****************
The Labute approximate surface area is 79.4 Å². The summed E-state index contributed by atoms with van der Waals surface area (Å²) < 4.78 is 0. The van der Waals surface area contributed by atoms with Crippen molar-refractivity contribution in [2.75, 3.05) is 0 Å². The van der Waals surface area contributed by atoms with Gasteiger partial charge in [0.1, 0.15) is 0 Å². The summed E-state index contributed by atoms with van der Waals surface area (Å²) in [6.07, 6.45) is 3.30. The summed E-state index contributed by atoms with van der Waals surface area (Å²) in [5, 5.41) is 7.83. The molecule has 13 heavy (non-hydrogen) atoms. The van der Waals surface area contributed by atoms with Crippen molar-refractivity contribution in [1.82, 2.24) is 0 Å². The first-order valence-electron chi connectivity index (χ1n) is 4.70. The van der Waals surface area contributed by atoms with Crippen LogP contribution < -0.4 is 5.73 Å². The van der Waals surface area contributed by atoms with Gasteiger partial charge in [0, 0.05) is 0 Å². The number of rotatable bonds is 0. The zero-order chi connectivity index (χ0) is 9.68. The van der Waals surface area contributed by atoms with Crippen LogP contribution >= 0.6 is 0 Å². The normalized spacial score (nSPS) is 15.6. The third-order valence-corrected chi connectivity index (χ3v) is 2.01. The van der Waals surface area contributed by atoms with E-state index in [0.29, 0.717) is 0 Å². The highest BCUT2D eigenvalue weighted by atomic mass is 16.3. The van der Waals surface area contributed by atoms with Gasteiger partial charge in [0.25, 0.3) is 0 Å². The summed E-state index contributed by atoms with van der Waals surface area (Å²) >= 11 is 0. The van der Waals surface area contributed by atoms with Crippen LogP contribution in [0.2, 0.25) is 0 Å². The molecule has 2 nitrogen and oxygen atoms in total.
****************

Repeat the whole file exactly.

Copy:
The Labute approximate surface area is 79.4 Å². The summed E-state index contributed by atoms with van der Waals surface area (Å²) < 4.78 is 0. The van der Waals surface area contributed by atoms with Crippen molar-refractivity contribution in [2.75, 3.05) is 0 Å². The van der Waals surface area contributed by atoms with Gasteiger partial charge in [0.1, 0.15) is 0 Å². The summed E-state index contributed by atoms with van der Waals surface area (Å²) in [6.07, 6.45) is 3.30. The summed E-state index contributed by atoms with van der Waals surface area (Å²) in [5, 5.41) is 7.83. The molecule has 13 heavy (non-hydrogen) atoms. The van der Waals surface area contributed by atoms with Crippen molar-refractivity contribution in [1.82, 2.24) is 0 Å². The first-order valence-electron chi connectivity index (χ1n) is 4.70. The van der Waals surface area contributed by atoms with Crippen LogP contribution < -0.4 is 5.73 Å². The van der Waals surface area contributed by atoms with Gasteiger partial charge in [0, 0.05) is 0 Å². The number of rotatable bonds is 0. The zero-order chi connectivity index (χ0) is 9.68. The van der Waals surface area contributed by atoms with Crippen LogP contribution >= 0.6 is 0 Å². The normalized spacial score (nSPS) is 15.6. The third-order valence-corrected chi connectivity index (χ3v) is 2.01. The van der Waals surface area contributed by atoms with E-state index in [0.29, 0.717) is 0 Å². The highest BCUT2D eigenvalue weighted by atomic mass is 16.3. The van der Waals surface area contributed by atoms with Gasteiger partial charge in [0.25, 0.3) is 0 Å². The summed E-state index contributed by atoms with van der Waals surface area (Å²) >= 11 is 0. The van der Waals surface area contributed by atoms with Crippen LogP contribution in [0.2, 0.25) is 0 Å². The molecule has 2 nitrogen and oxygen atoms in total.